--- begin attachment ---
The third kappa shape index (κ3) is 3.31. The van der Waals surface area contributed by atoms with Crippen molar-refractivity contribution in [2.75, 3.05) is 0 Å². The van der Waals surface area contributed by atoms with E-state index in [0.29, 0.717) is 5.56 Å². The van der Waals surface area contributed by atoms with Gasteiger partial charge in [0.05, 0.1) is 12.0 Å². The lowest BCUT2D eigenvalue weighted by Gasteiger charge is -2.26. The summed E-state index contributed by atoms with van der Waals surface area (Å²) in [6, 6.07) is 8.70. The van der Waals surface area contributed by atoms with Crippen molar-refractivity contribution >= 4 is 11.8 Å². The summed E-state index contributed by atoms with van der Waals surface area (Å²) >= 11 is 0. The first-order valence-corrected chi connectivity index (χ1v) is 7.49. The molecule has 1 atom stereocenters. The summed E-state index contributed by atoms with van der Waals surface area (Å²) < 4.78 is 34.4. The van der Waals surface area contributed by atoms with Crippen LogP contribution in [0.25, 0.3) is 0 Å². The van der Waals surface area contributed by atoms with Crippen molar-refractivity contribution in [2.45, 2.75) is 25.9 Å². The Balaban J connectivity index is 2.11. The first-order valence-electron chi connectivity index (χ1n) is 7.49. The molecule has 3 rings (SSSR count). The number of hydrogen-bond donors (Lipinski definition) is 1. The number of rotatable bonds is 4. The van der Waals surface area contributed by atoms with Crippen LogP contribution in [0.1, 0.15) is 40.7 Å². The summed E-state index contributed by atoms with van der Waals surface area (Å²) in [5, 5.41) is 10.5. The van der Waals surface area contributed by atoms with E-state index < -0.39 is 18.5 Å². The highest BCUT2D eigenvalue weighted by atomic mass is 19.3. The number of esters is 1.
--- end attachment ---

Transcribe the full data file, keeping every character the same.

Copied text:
The third kappa shape index (κ3) is 3.31. The van der Waals surface area contributed by atoms with Crippen molar-refractivity contribution in [2.75, 3.05) is 0 Å². The van der Waals surface area contributed by atoms with E-state index in [0.29, 0.717) is 5.56 Å². The van der Waals surface area contributed by atoms with Gasteiger partial charge in [0.05, 0.1) is 12.0 Å². The lowest BCUT2D eigenvalue weighted by Gasteiger charge is -2.26. The summed E-state index contributed by atoms with van der Waals surface area (Å²) in [6, 6.07) is 8.70. The van der Waals surface area contributed by atoms with Crippen molar-refractivity contribution >= 4 is 11.8 Å². The summed E-state index contributed by atoms with van der Waals surface area (Å²) >= 11 is 0. The first-order valence-corrected chi connectivity index (χ1v) is 7.49. The molecule has 1 atom stereocenters. The summed E-state index contributed by atoms with van der Waals surface area (Å²) < 4.78 is 34.4. The van der Waals surface area contributed by atoms with Crippen LogP contribution in [0.25, 0.3) is 0 Å². The van der Waals surface area contributed by atoms with Crippen molar-refractivity contribution in [2.45, 2.75) is 25.9 Å². The Balaban J connectivity index is 2.11. The first-order valence-electron chi connectivity index (χ1n) is 7.49. The molecule has 3 rings (SSSR count). The number of hydrogen-bond donors (Lipinski definition) is 1. The number of rotatable bonds is 4. The van der Waals surface area contributed by atoms with Crippen LogP contribution in [0.1, 0.15) is 40.7 Å². The summed E-state index contributed by atoms with van der Waals surface area (Å²) in [5, 5.41) is 10.5. The van der Waals surface area contributed by atoms with E-state index < -0.39 is 18.5 Å². The highest BCUT2D eigenvalue weighted by atomic mass is 19.3. The number of esters is 1.